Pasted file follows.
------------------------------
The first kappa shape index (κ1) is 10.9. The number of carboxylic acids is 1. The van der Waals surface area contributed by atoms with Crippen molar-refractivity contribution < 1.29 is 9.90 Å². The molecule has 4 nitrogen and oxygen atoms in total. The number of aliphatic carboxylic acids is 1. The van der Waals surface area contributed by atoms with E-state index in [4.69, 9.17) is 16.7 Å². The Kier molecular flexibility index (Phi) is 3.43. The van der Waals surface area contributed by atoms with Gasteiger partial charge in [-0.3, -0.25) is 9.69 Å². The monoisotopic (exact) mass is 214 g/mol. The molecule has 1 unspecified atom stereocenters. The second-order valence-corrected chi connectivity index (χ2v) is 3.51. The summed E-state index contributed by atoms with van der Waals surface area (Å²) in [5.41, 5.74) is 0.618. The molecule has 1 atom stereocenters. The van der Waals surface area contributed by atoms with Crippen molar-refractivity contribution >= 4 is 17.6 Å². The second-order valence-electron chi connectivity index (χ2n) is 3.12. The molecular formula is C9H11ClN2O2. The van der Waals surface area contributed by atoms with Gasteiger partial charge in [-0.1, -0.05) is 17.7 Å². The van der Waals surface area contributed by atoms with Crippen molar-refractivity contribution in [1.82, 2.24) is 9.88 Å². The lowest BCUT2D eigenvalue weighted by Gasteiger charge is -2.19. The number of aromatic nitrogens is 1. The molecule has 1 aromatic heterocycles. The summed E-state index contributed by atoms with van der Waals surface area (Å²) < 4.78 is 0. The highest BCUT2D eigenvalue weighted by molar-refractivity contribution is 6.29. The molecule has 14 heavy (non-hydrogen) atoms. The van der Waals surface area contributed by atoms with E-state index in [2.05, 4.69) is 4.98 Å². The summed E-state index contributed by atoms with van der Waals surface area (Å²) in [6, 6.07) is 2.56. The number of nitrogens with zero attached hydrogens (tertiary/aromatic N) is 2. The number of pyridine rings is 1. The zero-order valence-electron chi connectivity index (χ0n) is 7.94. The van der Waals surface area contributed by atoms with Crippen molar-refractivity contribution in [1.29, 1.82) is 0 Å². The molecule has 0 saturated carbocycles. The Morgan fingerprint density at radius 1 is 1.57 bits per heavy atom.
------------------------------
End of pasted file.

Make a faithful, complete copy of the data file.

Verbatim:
The first kappa shape index (κ1) is 10.9. The number of carboxylic acids is 1. The van der Waals surface area contributed by atoms with Crippen molar-refractivity contribution < 1.29 is 9.90 Å². The molecule has 4 nitrogen and oxygen atoms in total. The number of aliphatic carboxylic acids is 1. The van der Waals surface area contributed by atoms with E-state index in [4.69, 9.17) is 16.7 Å². The Kier molecular flexibility index (Phi) is 3.43. The van der Waals surface area contributed by atoms with Gasteiger partial charge in [-0.3, -0.25) is 9.69 Å². The monoisotopic (exact) mass is 214 g/mol. The molecule has 1 unspecified atom stereocenters. The second-order valence-corrected chi connectivity index (χ2v) is 3.51. The summed E-state index contributed by atoms with van der Waals surface area (Å²) in [5.41, 5.74) is 0.618. The molecule has 1 atom stereocenters. The van der Waals surface area contributed by atoms with Crippen molar-refractivity contribution >= 4 is 17.6 Å². The second-order valence-electron chi connectivity index (χ2n) is 3.12. The molecular formula is C9H11ClN2O2. The van der Waals surface area contributed by atoms with Gasteiger partial charge in [-0.1, -0.05) is 17.7 Å². The van der Waals surface area contributed by atoms with Crippen molar-refractivity contribution in [1.82, 2.24) is 9.88 Å². The lowest BCUT2D eigenvalue weighted by Gasteiger charge is -2.19. The number of aromatic nitrogens is 1. The molecule has 1 aromatic heterocycles. The summed E-state index contributed by atoms with van der Waals surface area (Å²) < 4.78 is 0. The highest BCUT2D eigenvalue weighted by molar-refractivity contribution is 6.29. The molecule has 14 heavy (non-hydrogen) atoms. The van der Waals surface area contributed by atoms with E-state index in [2.05, 4.69) is 4.98 Å². The summed E-state index contributed by atoms with van der Waals surface area (Å²) in [6, 6.07) is 2.56. The number of nitrogens with zero attached hydrogens (tertiary/aromatic N) is 2. The number of pyridine rings is 1. The zero-order valence-electron chi connectivity index (χ0n) is 7.94. The van der Waals surface area contributed by atoms with Crippen molar-refractivity contribution in [1.29, 1.82) is 0 Å². The molecule has 0 saturated carbocycles. The Morgan fingerprint density at radius 1 is 1.57 bits per heavy atom.